closes on Monday, 14th May, 2018.
Wanted: Digital Innovations to Stop Fall Armyworm in its Tracks
About the Prize
At present, FAW in Africa threatens harvests and economic growth on a continental scale. Feed the Future, the U.S. Government\’s global hunger and food security initiative, aims to transform lives toward a world where people no longer face extreme poverty, undernutrition and hunger. To achieve this, Feed the Future works hand-in-hand with partner countries to develop their agriculture sectors and break the cycle of poverty and hunger. In particular, Feed the Future aims to:
- Increase agricultural productivity and generate opportunities for economic growth and trade in developing countries.
- Boost the harvests and incomes of rural smallholder farmers, who are the key to unlocking agricultural growth and transforming economies.
- Improve agricultural research and development and get existing, proven technologies to more people.
- Increase resilience to prevent recurrent crises and help communities better withstand and bounce back from crises when they do happen.
Five prizes totalling $400,000 in prizes will be made as follows:
- One grand prize of $150,000 to the most viable solution
- Two significant awards of $75,000 to the most promising solutions
- Two up and comer awards of $50,000 to early stage developments that show the most potential
With advances in digital communications, social networks, satellite imagery, electronic data collection and sharing, sensing technologies, crowdsourcing, and the global movement to share open data, more information than ever can be efficiently communicated and made relevant for farmers. While digital tools and approaches are not the only solutions to fall armyworm (and depending on the context, may not be appropriate), technological solutions can help serve as a force multiplier to already strained advisory services.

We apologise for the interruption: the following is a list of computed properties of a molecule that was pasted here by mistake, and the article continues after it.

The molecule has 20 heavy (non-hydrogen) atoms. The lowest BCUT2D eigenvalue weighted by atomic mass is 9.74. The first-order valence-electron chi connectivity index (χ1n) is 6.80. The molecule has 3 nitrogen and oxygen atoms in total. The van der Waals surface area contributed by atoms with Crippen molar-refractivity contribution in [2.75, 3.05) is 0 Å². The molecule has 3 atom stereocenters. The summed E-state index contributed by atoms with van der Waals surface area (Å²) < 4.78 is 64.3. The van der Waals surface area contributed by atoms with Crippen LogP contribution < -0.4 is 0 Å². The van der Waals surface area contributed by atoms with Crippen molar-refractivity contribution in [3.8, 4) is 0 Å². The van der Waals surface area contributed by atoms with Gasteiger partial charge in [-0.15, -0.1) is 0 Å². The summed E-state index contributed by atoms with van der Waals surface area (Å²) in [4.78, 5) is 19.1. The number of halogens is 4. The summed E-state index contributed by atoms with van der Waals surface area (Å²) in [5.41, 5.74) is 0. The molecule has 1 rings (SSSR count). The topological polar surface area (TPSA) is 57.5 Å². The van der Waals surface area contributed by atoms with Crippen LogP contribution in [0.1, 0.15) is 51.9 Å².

The prize is seeking digital tools and approaches that provide timely, context-specific information that enable smallholder farmers and those who support them to identify, treat, and track incidence of fall armyworm in Africa.
This prize is focused on sourcing and sparking innovations for African smallholder farmers and those that work with them. But given the global nature of this problem, we anticipate some of these solutions could have relevance beyond Africa.
The prize seeks solutions that:
- Enable smallholder farmers and those who support them to accurately identify incidence of fall armyworm in their crops.
- Produce timely, context appropriate, and empowering insights for smallholder farmers to treat the incidence of fall armyworm.
- Reduce productivity losses caused by fall armyworm among those using the tool or approach.
- Ensure the appropriate and responsible use of pest management assessments, tools, and interventions.